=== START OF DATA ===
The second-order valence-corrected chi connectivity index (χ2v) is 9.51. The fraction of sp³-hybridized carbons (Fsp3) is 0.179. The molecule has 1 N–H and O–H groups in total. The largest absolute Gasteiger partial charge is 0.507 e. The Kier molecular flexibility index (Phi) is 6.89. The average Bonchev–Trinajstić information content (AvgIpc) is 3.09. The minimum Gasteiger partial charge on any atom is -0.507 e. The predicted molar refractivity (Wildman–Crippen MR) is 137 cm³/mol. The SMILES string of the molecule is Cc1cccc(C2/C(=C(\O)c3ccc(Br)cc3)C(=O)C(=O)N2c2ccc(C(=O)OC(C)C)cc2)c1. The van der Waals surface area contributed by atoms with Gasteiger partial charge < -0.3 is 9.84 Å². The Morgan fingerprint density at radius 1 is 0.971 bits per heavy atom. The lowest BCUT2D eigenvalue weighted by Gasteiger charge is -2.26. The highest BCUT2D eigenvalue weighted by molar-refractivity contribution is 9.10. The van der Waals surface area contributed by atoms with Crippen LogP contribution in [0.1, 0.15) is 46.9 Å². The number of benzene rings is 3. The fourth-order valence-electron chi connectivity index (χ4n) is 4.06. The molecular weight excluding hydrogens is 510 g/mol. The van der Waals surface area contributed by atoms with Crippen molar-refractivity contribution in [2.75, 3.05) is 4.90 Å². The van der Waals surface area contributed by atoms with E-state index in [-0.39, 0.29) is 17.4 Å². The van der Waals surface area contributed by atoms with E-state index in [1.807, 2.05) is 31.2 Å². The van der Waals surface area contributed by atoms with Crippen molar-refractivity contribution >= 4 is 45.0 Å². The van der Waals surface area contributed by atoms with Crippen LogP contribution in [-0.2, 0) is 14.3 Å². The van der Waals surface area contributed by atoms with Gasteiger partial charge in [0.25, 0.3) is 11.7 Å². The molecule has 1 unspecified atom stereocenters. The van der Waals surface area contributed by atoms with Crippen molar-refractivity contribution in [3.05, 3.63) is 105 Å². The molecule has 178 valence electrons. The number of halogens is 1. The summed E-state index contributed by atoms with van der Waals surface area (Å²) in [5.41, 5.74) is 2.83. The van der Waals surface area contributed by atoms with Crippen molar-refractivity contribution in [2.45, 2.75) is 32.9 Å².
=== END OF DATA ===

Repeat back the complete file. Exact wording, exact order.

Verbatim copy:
The second-order valence-corrected chi connectivity index (χ2v) is 9.51. The fraction of sp³-hybridized carbons (Fsp3) is 0.179. The molecule has 1 N–H and O–H groups in total. The largest absolute Gasteiger partial charge is 0.507 e. The Kier molecular flexibility index (Phi) is 6.89. The average Bonchev–Trinajstić information content (AvgIpc) is 3.09. The minimum Gasteiger partial charge on any atom is -0.507 e. The predicted molar refractivity (Wildman–Crippen MR) is 137 cm³/mol. The SMILES string of the molecule is Cc1cccc(C2/C(=C(\O)c3ccc(Br)cc3)C(=O)C(=O)N2c2ccc(C(=O)OC(C)C)cc2)c1. The van der Waals surface area contributed by atoms with Gasteiger partial charge < -0.3 is 9.84 Å². The Morgan fingerprint density at radius 1 is 0.971 bits per heavy atom. The lowest BCUT2D eigenvalue weighted by Gasteiger charge is -2.26. The highest BCUT2D eigenvalue weighted by molar-refractivity contribution is 9.10. The van der Waals surface area contributed by atoms with Crippen LogP contribution in [0.1, 0.15) is 46.9 Å². The number of benzene rings is 3. The fourth-order valence-electron chi connectivity index (χ4n) is 4.06. The molecular weight excluding hydrogens is 510 g/mol. The van der Waals surface area contributed by atoms with Crippen molar-refractivity contribution in [2.75, 3.05) is 4.90 Å². The van der Waals surface area contributed by atoms with E-state index in [-0.39, 0.29) is 17.4 Å². The van der Waals surface area contributed by atoms with E-state index in [1.807, 2.05) is 31.2 Å². The van der Waals surface area contributed by atoms with Crippen molar-refractivity contribution >= 4 is 45.0 Å². The van der Waals surface area contributed by atoms with Crippen LogP contribution in [-0.2, 0) is 14.3 Å². The van der Waals surface area contributed by atoms with Gasteiger partial charge in [0.25, 0.3) is 11.7 Å². The molecule has 1 unspecified atom stereocenters. The van der Waals surface area contributed by atoms with Crippen molar-refractivity contribution in [3.05, 3.63) is 105 Å². The molecule has 178 valence electrons. The number of halogens is 1. The summed E-state index contributed by atoms with van der Waals surface area (Å²) in [5.41, 5.74) is 2.83. The van der Waals surface area contributed by atoms with Crippen molar-refractivity contribution in [2.45, 2.75) is 32.9 Å².